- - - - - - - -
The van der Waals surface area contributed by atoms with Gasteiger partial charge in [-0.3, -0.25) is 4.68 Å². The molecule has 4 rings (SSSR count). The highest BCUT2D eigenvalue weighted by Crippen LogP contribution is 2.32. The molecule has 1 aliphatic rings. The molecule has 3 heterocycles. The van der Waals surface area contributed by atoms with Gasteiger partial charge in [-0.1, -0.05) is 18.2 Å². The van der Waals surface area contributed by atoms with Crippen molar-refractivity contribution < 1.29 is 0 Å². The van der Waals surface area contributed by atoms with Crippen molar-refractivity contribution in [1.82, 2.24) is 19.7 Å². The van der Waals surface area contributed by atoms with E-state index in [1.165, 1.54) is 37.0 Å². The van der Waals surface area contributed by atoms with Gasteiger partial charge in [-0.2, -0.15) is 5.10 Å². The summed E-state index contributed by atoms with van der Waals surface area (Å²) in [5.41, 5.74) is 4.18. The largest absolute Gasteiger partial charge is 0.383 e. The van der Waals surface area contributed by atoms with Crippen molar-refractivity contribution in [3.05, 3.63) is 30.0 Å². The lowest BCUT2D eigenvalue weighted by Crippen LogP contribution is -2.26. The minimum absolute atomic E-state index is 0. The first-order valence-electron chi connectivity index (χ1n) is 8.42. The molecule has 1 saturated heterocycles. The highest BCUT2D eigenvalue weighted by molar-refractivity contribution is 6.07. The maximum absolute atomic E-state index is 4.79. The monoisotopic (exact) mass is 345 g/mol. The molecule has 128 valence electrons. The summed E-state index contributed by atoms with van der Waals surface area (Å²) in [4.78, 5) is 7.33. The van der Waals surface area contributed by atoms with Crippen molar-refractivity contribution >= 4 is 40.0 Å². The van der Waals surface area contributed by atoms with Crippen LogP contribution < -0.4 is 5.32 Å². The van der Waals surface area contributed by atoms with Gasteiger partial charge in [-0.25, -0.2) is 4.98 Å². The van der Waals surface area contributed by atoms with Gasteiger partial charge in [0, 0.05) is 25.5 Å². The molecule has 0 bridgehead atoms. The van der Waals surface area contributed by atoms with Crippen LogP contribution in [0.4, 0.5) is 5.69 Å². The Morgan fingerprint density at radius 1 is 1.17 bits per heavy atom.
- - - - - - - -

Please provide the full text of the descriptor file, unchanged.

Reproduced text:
The van der Waals surface area contributed by atoms with Gasteiger partial charge in [-0.3, -0.25) is 4.68 Å². The molecule has 4 rings (SSSR count). The highest BCUT2D eigenvalue weighted by Crippen LogP contribution is 2.32. The molecule has 1 aliphatic rings. The molecule has 3 heterocycles. The van der Waals surface area contributed by atoms with Gasteiger partial charge in [-0.1, -0.05) is 18.2 Å². The van der Waals surface area contributed by atoms with Crippen molar-refractivity contribution < 1.29 is 0 Å². The van der Waals surface area contributed by atoms with Crippen molar-refractivity contribution in [1.82, 2.24) is 19.7 Å². The van der Waals surface area contributed by atoms with E-state index in [1.165, 1.54) is 37.0 Å². The van der Waals surface area contributed by atoms with Gasteiger partial charge in [-0.2, -0.15) is 5.10 Å². The summed E-state index contributed by atoms with van der Waals surface area (Å²) in [5.41, 5.74) is 4.18. The largest absolute Gasteiger partial charge is 0.383 e. The van der Waals surface area contributed by atoms with Crippen molar-refractivity contribution in [3.05, 3.63) is 30.0 Å². The lowest BCUT2D eigenvalue weighted by Crippen LogP contribution is -2.26. The minimum absolute atomic E-state index is 0. The first-order valence-electron chi connectivity index (χ1n) is 8.42. The molecule has 1 saturated heterocycles. The highest BCUT2D eigenvalue weighted by molar-refractivity contribution is 6.07. The maximum absolute atomic E-state index is 4.79. The monoisotopic (exact) mass is 345 g/mol. The molecule has 128 valence electrons. The summed E-state index contributed by atoms with van der Waals surface area (Å²) in [4.78, 5) is 7.33. The van der Waals surface area contributed by atoms with Crippen molar-refractivity contribution >= 4 is 40.0 Å². The van der Waals surface area contributed by atoms with Crippen LogP contribution < -0.4 is 5.32 Å². The van der Waals surface area contributed by atoms with Gasteiger partial charge in [-0.25, -0.2) is 4.98 Å². The van der Waals surface area contributed by atoms with Gasteiger partial charge in [0, 0.05) is 25.5 Å². The molecule has 0 bridgehead atoms. The van der Waals surface area contributed by atoms with Crippen LogP contribution in [0.4, 0.5) is 5.69 Å². The Morgan fingerprint density at radius 1 is 1.17 bits per heavy atom.